A metal is defined as an opaque shiny element which possesses properties such as malleability and ductility. Malleable meaning that they can be hammered into shapes and ductile meaning they….
Midsummer Nights Dream Act5 Scene1
Midsummer Night’s Dream: To what extent does ACT5 Scene1 present a harmonious “New World”? Act 5 Scene 1 is considered to be a harmonious “New World”, not forgetting that we have just left the “Green world” with all the mischief and fairies all around. This would make us question is the green world really gone? And is the new world really all that “Harmonious”? Act 5 Scene1 is the resolution of the entire play. At the start of It is obvious that the harmonious “New world” is present, with all the arguments and lovers falling out with one another and falling in love with someone else, all that has been left behind.
Usually, characters who return from the Green world back into the new world discover that all their problems have been resolved and any past mistakes they have made, they will learn from. Lysander and Hermia and Demetrius and Helena all marry, this would be interesting because in a “New World” multiple marriages suggest that there is social harmony. On the other hand none of these marriages are shown on stage in front of the audience and just reading the play we only hear about the marriage taking place and are taken straight to the celebrations of the evening.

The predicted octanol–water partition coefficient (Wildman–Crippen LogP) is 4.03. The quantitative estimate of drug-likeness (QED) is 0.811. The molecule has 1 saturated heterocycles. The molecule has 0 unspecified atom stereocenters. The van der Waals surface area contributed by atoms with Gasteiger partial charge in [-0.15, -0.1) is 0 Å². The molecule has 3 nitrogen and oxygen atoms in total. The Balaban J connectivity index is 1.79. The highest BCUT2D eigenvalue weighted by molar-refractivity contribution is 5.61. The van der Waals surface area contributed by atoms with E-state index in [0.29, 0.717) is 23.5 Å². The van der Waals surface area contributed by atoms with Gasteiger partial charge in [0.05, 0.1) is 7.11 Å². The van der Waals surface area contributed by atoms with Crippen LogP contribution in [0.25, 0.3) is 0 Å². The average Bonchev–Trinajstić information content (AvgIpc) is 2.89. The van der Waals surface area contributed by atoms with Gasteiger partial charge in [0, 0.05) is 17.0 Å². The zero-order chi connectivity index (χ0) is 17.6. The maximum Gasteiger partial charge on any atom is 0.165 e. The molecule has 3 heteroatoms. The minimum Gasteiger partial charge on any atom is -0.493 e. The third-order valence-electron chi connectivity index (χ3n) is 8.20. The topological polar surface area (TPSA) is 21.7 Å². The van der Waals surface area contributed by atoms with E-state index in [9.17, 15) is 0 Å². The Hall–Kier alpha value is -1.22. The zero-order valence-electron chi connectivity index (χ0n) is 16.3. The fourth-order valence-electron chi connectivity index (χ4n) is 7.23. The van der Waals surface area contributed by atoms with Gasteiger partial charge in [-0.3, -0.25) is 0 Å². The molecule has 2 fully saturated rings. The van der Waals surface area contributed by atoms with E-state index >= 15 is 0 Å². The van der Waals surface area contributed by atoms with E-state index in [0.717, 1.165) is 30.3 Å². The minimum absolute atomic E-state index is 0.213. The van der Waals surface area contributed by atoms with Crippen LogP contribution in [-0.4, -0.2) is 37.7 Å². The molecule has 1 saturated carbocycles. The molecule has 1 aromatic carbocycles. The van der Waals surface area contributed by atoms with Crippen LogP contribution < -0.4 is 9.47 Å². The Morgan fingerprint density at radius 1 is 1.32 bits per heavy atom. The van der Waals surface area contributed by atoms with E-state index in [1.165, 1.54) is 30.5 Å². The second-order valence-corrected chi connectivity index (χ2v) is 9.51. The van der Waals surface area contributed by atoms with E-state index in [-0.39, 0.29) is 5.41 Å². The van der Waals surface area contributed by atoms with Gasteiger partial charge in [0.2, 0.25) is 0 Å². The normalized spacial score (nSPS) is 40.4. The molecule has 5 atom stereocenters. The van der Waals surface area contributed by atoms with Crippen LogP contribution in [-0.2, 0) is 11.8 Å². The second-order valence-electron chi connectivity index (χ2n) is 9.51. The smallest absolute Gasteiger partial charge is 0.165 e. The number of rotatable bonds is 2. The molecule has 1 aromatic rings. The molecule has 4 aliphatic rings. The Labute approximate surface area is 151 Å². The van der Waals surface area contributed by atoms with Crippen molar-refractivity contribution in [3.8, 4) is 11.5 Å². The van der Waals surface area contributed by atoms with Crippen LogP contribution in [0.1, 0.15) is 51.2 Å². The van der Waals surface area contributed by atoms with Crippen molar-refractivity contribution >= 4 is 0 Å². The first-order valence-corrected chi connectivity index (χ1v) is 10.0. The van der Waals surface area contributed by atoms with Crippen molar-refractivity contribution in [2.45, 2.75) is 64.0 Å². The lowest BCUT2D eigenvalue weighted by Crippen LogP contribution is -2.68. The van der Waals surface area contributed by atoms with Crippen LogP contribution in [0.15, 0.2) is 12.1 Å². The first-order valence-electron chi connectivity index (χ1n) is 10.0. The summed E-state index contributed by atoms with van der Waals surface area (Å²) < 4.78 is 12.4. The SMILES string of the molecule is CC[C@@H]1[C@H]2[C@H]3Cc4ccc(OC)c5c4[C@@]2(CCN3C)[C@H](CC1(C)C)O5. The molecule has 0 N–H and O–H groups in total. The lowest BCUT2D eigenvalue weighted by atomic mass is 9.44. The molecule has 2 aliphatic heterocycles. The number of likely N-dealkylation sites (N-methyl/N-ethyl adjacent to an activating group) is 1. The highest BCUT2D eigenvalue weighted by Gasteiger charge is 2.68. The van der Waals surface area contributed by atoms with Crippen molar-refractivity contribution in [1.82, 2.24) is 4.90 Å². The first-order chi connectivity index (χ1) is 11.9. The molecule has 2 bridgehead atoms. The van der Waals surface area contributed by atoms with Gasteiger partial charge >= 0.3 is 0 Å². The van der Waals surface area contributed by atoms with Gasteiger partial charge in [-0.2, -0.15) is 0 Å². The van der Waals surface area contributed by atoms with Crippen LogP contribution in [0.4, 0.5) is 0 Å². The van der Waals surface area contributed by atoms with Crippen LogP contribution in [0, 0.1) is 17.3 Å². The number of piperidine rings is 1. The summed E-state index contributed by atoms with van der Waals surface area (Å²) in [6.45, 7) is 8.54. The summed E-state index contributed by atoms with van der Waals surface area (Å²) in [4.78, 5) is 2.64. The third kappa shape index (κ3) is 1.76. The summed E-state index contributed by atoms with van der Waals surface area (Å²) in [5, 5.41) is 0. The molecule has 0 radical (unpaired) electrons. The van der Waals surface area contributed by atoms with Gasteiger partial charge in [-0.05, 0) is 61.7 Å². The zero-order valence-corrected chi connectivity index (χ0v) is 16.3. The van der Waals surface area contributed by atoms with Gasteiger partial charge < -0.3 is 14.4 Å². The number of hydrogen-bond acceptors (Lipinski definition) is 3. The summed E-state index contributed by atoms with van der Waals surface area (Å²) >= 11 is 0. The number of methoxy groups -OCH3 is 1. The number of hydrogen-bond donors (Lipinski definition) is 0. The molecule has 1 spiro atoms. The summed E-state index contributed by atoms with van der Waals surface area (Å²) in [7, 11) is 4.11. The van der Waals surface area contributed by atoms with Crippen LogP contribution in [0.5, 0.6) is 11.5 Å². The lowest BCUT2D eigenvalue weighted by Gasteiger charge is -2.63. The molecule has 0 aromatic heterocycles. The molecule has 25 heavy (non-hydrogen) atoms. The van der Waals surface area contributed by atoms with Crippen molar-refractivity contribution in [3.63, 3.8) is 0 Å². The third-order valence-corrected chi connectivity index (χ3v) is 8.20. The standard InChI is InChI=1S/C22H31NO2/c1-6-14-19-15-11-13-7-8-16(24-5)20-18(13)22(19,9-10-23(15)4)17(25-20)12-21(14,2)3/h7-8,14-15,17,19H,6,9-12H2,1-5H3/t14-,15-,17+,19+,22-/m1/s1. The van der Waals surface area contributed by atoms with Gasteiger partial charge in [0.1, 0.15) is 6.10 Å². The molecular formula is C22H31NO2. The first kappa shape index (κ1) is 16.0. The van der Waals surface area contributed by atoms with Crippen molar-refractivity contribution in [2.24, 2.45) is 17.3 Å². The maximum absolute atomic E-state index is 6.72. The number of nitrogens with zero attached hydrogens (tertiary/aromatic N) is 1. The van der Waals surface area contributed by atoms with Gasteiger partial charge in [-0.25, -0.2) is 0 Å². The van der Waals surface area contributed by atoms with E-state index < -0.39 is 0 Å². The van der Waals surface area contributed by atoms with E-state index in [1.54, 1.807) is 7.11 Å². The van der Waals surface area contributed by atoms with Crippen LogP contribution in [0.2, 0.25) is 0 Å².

This would allow us to think that if all the marriages taking place are legitimate and doesn’t really portray a harmonious feel,its just leaves us confused on the reason “why”. All shown above supports Frays theory on the “New World”, but how true is this love between the Athenians in the “New World”? Demetrius is still under the Love Juices influence that was placed on his eyes during Act3 Scene1, and is under the impression that he is in love with Helena, so much so, that he has married her. Now we are left with the nagging thought of: if the “green world” i. the fairies didn’t interfere with Demetrius’ inner feelings and mind, would he still be “in love” with Hermia? And would Act5 Scene1 be really that “Harmonious” taking into consideration that it was the help of the “Green World” that allowed this “new world” to happen but its interference is still present. So how far has the problems from the “Green World” been resolved? Because surely if everything had been resolved Demetrius would’ve naturally fallen in love with her without the interference of Puck and Oberon.
At the start of Act5 Scene1 Hippolyta notes to Theseus that the young Athenian lovers story is strange but Theseus seems to dismiss this idea with “More Strange Than True”. Theseus makes the connection between the wild imaginations of the lovers, lunatics and poets, all of which fit in nicely with the idea of fantasies. With the lunatics imagination in play turning heaven into hell, thinking they can see devils everywhere. Lovers’ being just as crazy seem to think that shaping Helena’s face in the “brow of Egypt” makes her beautiful. The poet on the other hand creates entire worlds from “airy nothing” of imagination.